8. 8. 2009 filtering, laws and regulations, surveillance NOTES and monitoring, physical restrictions, and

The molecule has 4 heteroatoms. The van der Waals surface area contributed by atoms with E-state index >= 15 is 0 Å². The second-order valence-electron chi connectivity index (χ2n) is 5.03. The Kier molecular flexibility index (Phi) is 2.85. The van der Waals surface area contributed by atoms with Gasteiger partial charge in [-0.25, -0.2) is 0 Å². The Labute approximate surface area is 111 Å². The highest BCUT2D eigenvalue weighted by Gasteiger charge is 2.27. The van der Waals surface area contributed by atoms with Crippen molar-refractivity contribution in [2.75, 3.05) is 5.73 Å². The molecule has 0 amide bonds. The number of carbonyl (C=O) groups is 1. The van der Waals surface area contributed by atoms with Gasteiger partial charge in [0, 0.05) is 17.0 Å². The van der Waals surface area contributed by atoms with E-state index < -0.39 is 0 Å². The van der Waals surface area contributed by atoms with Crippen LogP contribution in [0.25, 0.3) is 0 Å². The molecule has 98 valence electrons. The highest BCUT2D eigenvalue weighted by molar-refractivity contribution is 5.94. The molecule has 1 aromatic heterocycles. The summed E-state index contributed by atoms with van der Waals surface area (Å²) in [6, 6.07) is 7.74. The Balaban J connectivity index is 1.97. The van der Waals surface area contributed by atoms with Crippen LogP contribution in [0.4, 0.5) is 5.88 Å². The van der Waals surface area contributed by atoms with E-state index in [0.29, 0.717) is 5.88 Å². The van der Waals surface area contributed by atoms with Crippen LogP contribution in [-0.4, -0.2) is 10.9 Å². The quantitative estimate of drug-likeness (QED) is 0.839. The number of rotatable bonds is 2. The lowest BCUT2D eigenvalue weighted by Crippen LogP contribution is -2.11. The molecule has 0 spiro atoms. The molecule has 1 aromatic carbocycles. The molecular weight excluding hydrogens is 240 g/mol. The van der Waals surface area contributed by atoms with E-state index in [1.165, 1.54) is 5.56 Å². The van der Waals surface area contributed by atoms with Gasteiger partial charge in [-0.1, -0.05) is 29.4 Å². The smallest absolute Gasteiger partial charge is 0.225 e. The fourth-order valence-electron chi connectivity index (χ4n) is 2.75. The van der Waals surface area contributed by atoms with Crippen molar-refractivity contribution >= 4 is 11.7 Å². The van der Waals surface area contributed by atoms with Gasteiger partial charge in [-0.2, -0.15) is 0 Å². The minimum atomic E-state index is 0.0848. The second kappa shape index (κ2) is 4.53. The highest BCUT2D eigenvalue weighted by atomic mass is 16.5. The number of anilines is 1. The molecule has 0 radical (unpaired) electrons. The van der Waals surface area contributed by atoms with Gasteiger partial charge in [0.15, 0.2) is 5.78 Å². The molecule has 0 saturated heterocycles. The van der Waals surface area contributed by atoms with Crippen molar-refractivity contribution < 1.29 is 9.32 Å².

extra-legal harassment and arrests. Filtering of content deemed offensive for 1 Mohammad Ghazal, “Jordan, UAE firms in religious, moral, and cultural reasons is talks over free IT zone,” The National, May pervasive in many countries and is 16, 2009, growing. 2. Though many governments 2 Keach Hagey, “Capital launches media zone acknowledge social filtering, most to nurture young Arab talent,” The National, continue to disguise their political filtering October 13, 2008, practices by attempting to confuse users with different error messages. 2/BUSINESS/13341341/1119/NEWS. The absence of technical filtering in 3 Chris V. Panganiban, “Technology to promote some countries in the region by no means Arabic online,” The Peninsula, April 19, indicates free online environments in 2009, those countries; surveillance and monitoring practices and extra-legal _news.asp?section=local_news&month=apr harassment from security agencies create il2009&file=local_news2009041913642.x ml. a climate of fear used to silence online 4 “Has the age of fixed wireless broadband dissidents. services arrived in the Arab World? By end Many ISPs block popular politically of March 2009, six Arab countries had neutral online services such as online eleven commercially launched,” Arab translation services and privacy tools Advisors Group, April 16, 2009, fearing that they can be used to bypass the filtering regimes. The censors also sser-160409.htm. 5 “2008 Africa - Telecoms, Mobile and overblock Web sites and services such as social networking Web sites and photo Broadband in Northern Region,” ChinaCCM, and video sharing Web sites because of December 2008, the potential for content considered 07/news/20081205/111435.asp. objectionable. 6 PricewaterhouseCoopers, “Arab media More users in the Middle East and outlook 2008-2012,” North Africa are using the Internet for political campaigning and social activism; ns.nsf/docid/14D97CB491E2A59B852573 however, states continue to introduce 34000B8AAB. more restrictive legal, technical and 7 “2008 Africa - Telecoms, Mobile and monitoring measures, amid growing local Broadband in Northern Region,” ChinaCCM, and regional calls to ease restrictions and December 2008, remove barriers to the free flow of information. 07/news/20081205/111435.asp. 8 Dana Halawi, “MENA telecoms need liberalization – Hasbani,” The Daily Star, Author: Helmi Noman April 17, 2009, ion_id=1&categ_id=3&article_id=101067#. 9 International Federation of Journalists, “IFJ Demands Overhaul of Repressive Media Laws in the Middle East,” April 29, 2009, 8